Another facet of the record warm summer in the Pacific Northwest was the number and duration of several notable heat waves. Seattle measured more 90°+ days (12 of them) then any other year on record (previous was 9 in 1958). Portland, Oregon also set its record for such with 27 90°+ days (previous record was 24 during the year of 2009).Arizona and California: Some Notable Heat Records this summer
Outside of the Pacific Northwest some record-breaking heat occurred in California and Arizona as well. Phoenix reached 117° on August 14th, its hottest August day on record (amidst its warmest summer on record) and saw three consecutive days with minimums of 93° (August 14-16), also a record for such.
Speaking of record high minimums, San Francisco (downtown site) saw 15 daily record high minimums during this past August (but just one daily record high). This was the greatest total of any variable of daily temperature records ever measured during any single month in city records (temperature records began in 1875). August 2015 saw 15 daily record high minimum temperatures, the most daily record temperatures of any kind for any month in the city’s weather history (since 1875).
Table from NOW data NWS-Monterey.
The 66.0° average temperature (in August) was just 0.1° shy of the all-time warmest climatological summer month on record for the city: 66.1° set in August 1993 (but note that September is normally the warmest month of the year here). The cause of these warm minimum temperatures in San Francisco is that the Pacific Ocean sea surface temperatures off central California have been the warmest on record for August, averaging between 61°-67°, about 7° above normal. These warm SST’s are not necessarily related to the developing El Nino but rather to a persistent region of extremely anomalous SST temperatures that have been in place in the northeast Pacific for a couple of years now, known as ‘The Blob’ by some meteorologists
. By the way, San Francisco (downtown) has seen only 3.21” of precipitation since January 1st (normal 14.60”), its driest calendar year on record (precipitation POR since 1849) as of September 7th. This is less rainfall (since January 1st) than Phoenix or Las Vegas has seen so far this year. Among the major cities in the U.S. only Yuma has been drier. In 2013 San Francisco measured a TOTAL calendar year rainfall of just 5.59”, its driest calendar year on record.Elsewhere in the U.S.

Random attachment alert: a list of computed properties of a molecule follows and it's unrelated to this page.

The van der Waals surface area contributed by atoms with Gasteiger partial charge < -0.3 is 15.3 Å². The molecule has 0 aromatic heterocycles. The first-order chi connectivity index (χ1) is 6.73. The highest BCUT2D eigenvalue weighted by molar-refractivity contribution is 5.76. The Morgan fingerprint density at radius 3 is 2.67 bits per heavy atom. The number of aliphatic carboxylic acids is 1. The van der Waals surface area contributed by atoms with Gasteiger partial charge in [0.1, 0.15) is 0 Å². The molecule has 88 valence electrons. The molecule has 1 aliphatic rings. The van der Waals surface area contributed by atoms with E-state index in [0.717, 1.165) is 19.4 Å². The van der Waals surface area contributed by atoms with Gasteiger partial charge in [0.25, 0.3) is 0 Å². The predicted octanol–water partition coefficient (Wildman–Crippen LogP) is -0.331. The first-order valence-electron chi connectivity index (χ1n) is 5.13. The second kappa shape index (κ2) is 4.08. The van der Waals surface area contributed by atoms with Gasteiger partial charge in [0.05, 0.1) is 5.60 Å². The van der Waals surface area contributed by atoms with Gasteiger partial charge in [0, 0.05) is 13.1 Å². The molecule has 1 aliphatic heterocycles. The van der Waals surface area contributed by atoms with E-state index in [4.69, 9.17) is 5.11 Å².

It was warm in portions of the Northeast U.S. as well. Caribou, Maine experienced its warmest August on record with a 68.2° average temperature (old record 68.0° in August 2012). This is especially ironic given how cold this past winter was at the site. February 2015 was its coldest such on record with a 2.8° average temperature (the summer of 2015 was, overall, close to average). It is also interesting to note how BOTH Caribou and Yuma endured their warmest Augusts on record: diametrically opposite sides of the country, one of them one of the coolest locations in the country and the other one of the warmest on an annualized basis.
JFK Airport in New York City also observed its warmest August on record with a 78.5° average, although records go back to only 1948 at the site. New York City’s official weather site in Central Park has now logged 60 consecutive days with maximum temperatures attaining 80°+ (since July 11th) and still counting as of September 7th. This streak has smashed the previous record for such of 41 days observed in 2011. This record streak looks likely to extend until mid-September given current forecasts.
Christopher C. Burt